Switzerland's liberal drugs policies, epitomised by a new injection centre in Geneva, continue to win converts and provoke criticism.This content was published on January 19, 2002 - 09:44
Swiss drugs policy has come a long way since the early 1990s and the images of hundreds of heroin addicts shooting up in "needle park" in the middle of Zurich. Tolerance has given way to an integrated strategy where harm reduction and therapy is just as important as prevention and repression.
While some still regard injection centres and heroin with horror and bewilderment, the Swiss authorities would contend that it is working. So much so, that their approach is being copied.
"It is a policy based on pragmatism, and, as far as possible, on scientific evidence," says Ueli Locher, head of federal drugs policy.
Heroin prescription, approved in a referendum in June 1999, is restricted to those drug-users for whom other treatments have failed - a "last resort for the hardest cases" as Locher puts it. The scheme has been copied in a number of countries, including Germany, Spain and the Netherlands.
Injection rooms are aimed at minimising the health risks associated with drug-abuse, increasing social contact for marginalized addicts, and offering the chance to direct them into therapy programmes.
These facilities - often known as shooting galleries - have been used in German-speaking Switzerland for over a decade. But the first such centre in a French-speaking canton has just opened in Geneva. Another is being planned in Lausanne.
"If this place had existed 15 years ago, I would not be HIV-positive today," says Bianca Maria Infante, president of the Geneva AIDS Group, which runs the new "welcome centre". Launching the project, she painted a picture of a life shooting up in filthy public toilets, car parks and cold shop doorways.
The centre is located in a prefabricated building behind Geneva's railway station, a regular haunt for many heroin addicts. A needle-exchange scheme has been operating in Geneva for a number of years, but here they can take their drugs in a clean, hygienic environment, with medical assistance close at hand.
"You cannot completely eradicate drug use," says Christophe Mani, head of the Geneva AIDS Groups harm reduction section.
"But you can accept that it exists and try to limit the damage as much as possible. And the best way of doing that is to ensure that people are not driven underground. If you stay close to people, you can help them," he told swissinfo.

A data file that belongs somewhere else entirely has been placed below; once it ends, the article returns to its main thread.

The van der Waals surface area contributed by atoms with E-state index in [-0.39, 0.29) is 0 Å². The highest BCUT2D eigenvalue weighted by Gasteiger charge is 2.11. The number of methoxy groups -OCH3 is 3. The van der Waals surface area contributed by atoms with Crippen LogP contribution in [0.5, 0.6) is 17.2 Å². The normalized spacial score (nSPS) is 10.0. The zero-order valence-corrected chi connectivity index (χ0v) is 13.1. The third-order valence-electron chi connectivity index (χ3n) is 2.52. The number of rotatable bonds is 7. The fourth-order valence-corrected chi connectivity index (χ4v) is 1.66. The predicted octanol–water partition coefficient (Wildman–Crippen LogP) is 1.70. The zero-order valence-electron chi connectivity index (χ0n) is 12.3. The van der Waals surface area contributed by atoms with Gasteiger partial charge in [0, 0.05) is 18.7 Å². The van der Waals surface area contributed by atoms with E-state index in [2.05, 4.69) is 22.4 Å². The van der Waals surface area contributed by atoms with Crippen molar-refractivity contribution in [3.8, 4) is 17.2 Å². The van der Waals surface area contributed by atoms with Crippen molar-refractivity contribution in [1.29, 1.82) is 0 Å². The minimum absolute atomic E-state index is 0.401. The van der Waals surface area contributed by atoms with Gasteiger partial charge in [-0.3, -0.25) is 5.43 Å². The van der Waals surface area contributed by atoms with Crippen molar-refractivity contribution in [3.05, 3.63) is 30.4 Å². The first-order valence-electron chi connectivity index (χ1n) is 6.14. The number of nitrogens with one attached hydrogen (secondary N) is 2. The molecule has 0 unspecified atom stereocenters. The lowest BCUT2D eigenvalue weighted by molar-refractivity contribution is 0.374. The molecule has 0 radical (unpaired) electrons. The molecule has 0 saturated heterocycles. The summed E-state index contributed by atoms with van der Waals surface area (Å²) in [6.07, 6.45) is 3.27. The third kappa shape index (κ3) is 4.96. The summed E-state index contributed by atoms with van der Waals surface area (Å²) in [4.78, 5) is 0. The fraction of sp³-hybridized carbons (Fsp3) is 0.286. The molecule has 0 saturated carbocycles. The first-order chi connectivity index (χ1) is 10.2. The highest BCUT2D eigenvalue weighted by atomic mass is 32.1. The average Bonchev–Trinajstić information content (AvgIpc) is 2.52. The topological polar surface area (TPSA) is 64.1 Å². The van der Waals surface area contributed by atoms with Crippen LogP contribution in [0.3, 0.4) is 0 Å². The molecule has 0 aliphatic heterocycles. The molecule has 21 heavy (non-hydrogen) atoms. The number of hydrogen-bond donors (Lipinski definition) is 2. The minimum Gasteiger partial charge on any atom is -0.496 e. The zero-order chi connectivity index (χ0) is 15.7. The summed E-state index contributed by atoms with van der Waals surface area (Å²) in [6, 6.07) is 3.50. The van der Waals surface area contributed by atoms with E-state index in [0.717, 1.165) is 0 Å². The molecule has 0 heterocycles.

The centre is staffed by trained social workers and nurses. The large reception area leads to a clean, spartan injection room, where a nurse provides clients with a clean spoon and needle. The addicts must provide their own drugs. No dealing or violence is allowed in the centre or in the vicinity.
The staff reject accusations that they are encouraging drug use. They argue that the people who use the centre are taking a big step towards confronting their addiction and their social responsibilities.
Step towards legalisation?
Despite its apparent success, the Swiss strategy continues to provoke the ire of the International Narcotics Control Board (INCB), the independent agency responsible for implementing United Nations drug conventions. It believes “shooting galleries” are a step away from the legalisation of hard drugs.
“This is not in line with the conventions. This is clearly non-medical use of heroin under the supervision of the authorities,” says Herbert Schaepe, secretary of the Vienna-based INCB.
“If you see it only in terms of harm-reduction, then it seems a good thing. But drug control is not only about harm-reduction. We want to significantly reduce demand, and injection rooms have no impact on demand,” Schaepe told swissinfo.
Nevertheless, a number of countries are drifting away from this absolutist stance. The record of countries like Britain, which has some of the most stringent drugs legislation in Europe, has convinced them that adopting a hard line is not necessarily the most effective approach.
"The international view has definitely become more informed. Other countries have realised that what we're doing is not so terrible," Locher says.
"When you look at the other countries that are opening injection rooms and prescribing heroin, we can say that Switzerland has made a contribution to the international debate," he told swissinfo.
Switzerland can point to the figures to show that its policy works. Deaths from overdoses are half what they were in 1992; AIDS-related deaths among drug users have fallen by over a third since 1994; HIV infections have stabilised; the number of people in treatment has doubled in the past decade.
The four-pronged Swiss strategy - law-enforcement, prevention, therapy and harm-reduction - is enshrined in a new draft drugs law being considered by parliament.
The government's pragmatic approach would seem to have the backing of the Swiss people, judging by the results of a series of federal and regional votes in recent years.
"The stereotype of the drug user still persists. But the attitude of the public has evolved, and they're now much more tolerant," Mani says.
The Swiss approach does not come cheap. Well over SFr 1 billion francs is spent on law-enforcement, rehabilitation, harm-reduction, prevention, and research. But this is only a fraction of what it would cost if a more hardline approach were adopted.
"The more people who are in therapy, the less needs to spent on repressive measures. This is the cost-effective way of dealing with the problem," Locher explains.
by Roy Probert
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